The reason Tesla has gone to the strange seeming deals is TO ALLOW THE CONSUMER TO GET THE TAX CREDIT.

    In a conventional lease the tax credit would go to the bank as the owner of the car. The convoluted deal the folks at Tesla worked out transfers ownership to the consumer so that they can realize the tax credit.

    There are accounting consequences, but no cash flow consequences to Tesla. Wall Street has given them a pass, allowing the non-gaap numbers (which don't take into account the liability tesla may incur at the end of the lease) to be the 'real' numbers.

  • Report this Comment On October 21, 2013, at 9:11 PM, nonqual wrote:

    Hertz bought 3 for its rental fleet; one is at SFO and two at LAX.

    The guarantee is 50% of the 60 kwh version and 43% of all upgrades/options. There is no written guarantee from Musk; if you really think there is, ask a Tesla employee to provide you a copy. Oral promises are difficult to legally enforce--what was the consideration???

    The financing plan is another Musk ploy to push a looming problem out of sight, over the horizon. The car is over-priced, and he can't sell enough of them without Tesla offering the guarantee. Musk can't have it both ways; either battery tech will advance sufficiently to allow the Model E to be profitable at $35k (without the $7,5000 tax credit) and the used model Ss will be dated, old tech with used car market resale values below the guarantee. Or the Model E sales volume will not support the share price and those who buy today in reliance on the guarantee will have trouble enforcing it as just another general creditor, but they will still have to pay the bank.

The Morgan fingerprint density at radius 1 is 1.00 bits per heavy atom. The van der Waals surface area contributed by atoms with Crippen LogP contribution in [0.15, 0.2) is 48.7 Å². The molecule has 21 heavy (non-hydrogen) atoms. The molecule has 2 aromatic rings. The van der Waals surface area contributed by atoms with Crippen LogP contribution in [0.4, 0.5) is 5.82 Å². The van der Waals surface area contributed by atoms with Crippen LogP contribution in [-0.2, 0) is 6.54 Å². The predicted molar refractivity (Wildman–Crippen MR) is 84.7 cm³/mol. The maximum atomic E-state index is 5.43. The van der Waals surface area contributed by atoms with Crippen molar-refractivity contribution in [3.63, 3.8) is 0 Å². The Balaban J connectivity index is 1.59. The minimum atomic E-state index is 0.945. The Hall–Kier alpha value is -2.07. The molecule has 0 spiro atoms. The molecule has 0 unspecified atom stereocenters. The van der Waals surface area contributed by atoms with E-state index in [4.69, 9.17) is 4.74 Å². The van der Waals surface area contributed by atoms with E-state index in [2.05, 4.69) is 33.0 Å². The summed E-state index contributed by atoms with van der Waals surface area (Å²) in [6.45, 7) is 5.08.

• Report this Comment On October 22, 2013, at 3:06 AM, weaponz wrote:

    nongal, sure you can have it both ways. And let me explain why.

    1) The Model E is a mid sized car where as the Model S is a full sized sedan.

    2) The Model S will still have more range then the Model E.

    3) The Model S will be upradeable to 500 miles

    4) The used 3 year Model S will hit the market before the Model E.

    5) The resale value of a Roadster was untouched by release of the Model S.

    Which means there is plenty of room for both. A used Model S and the Model E.

  • Report this Comment On December 11, 2013, at 9:09 AM, chinesebuffett wrote:

    The correct way to answer the leasing question would be that no we can't lease the Model S to you, because then you wouldn't get your tax credit that we have worked into the price of the car.